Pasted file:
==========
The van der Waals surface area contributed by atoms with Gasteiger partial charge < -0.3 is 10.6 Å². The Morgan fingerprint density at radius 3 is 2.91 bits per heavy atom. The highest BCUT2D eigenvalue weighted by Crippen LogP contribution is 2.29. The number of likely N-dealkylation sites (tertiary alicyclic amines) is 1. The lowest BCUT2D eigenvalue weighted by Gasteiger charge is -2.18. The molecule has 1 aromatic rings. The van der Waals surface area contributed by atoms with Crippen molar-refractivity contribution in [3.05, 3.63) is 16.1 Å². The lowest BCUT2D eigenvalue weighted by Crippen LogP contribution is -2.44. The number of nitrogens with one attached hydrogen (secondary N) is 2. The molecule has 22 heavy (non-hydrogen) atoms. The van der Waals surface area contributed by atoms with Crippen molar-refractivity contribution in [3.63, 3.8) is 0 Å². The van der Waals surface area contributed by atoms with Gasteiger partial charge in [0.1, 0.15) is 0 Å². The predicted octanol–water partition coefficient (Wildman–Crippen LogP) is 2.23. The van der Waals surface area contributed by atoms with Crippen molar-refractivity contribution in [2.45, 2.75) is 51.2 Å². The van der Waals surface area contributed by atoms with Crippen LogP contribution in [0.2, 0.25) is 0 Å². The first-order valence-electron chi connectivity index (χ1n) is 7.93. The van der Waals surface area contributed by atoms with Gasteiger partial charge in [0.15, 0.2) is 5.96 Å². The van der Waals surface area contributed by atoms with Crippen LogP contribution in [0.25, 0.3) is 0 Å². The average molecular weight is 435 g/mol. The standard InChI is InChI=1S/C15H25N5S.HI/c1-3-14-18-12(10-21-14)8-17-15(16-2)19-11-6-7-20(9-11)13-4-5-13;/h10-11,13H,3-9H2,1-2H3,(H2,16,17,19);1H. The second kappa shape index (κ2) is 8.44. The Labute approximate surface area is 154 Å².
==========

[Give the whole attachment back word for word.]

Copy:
The van der Waals surface area contributed by atoms with Gasteiger partial charge < -0.3 is 10.6 Å². The Morgan fingerprint density at radius 3 is 2.91 bits per heavy atom. The highest BCUT2D eigenvalue weighted by Crippen LogP contribution is 2.29. The number of likely N-dealkylation sites (tertiary alicyclic amines) is 1. The lowest BCUT2D eigenvalue weighted by Gasteiger charge is -2.18. The molecule has 1 aromatic rings. The van der Waals surface area contributed by atoms with Crippen molar-refractivity contribution in [3.05, 3.63) is 16.1 Å². The lowest BCUT2D eigenvalue weighted by Crippen LogP contribution is -2.44. The number of nitrogens with one attached hydrogen (secondary N) is 2. The molecule has 22 heavy (non-hydrogen) atoms. The van der Waals surface area contributed by atoms with Crippen molar-refractivity contribution in [3.63, 3.8) is 0 Å². The van der Waals surface area contributed by atoms with Gasteiger partial charge in [0.1, 0.15) is 0 Å². The predicted octanol–water partition coefficient (Wildman–Crippen LogP) is 2.23. The van der Waals surface area contributed by atoms with Crippen molar-refractivity contribution in [2.45, 2.75) is 51.2 Å². The van der Waals surface area contributed by atoms with Crippen LogP contribution in [0.2, 0.25) is 0 Å². The first-order valence-electron chi connectivity index (χ1n) is 7.93. The van der Waals surface area contributed by atoms with Gasteiger partial charge in [0.15, 0.2) is 5.96 Å². The van der Waals surface area contributed by atoms with Crippen LogP contribution in [0.25, 0.3) is 0 Å². The average molecular weight is 435 g/mol. The standard InChI is InChI=1S/C15H25N5S.HI/c1-3-14-18-12(10-21-14)8-17-15(16-2)19-11-6-7-20(9-11)13-4-5-13;/h10-11,13H,3-9H2,1-2H3,(H2,16,17,19);1H. The second kappa shape index (κ2) is 8.44. The Labute approximate surface area is 154 Å².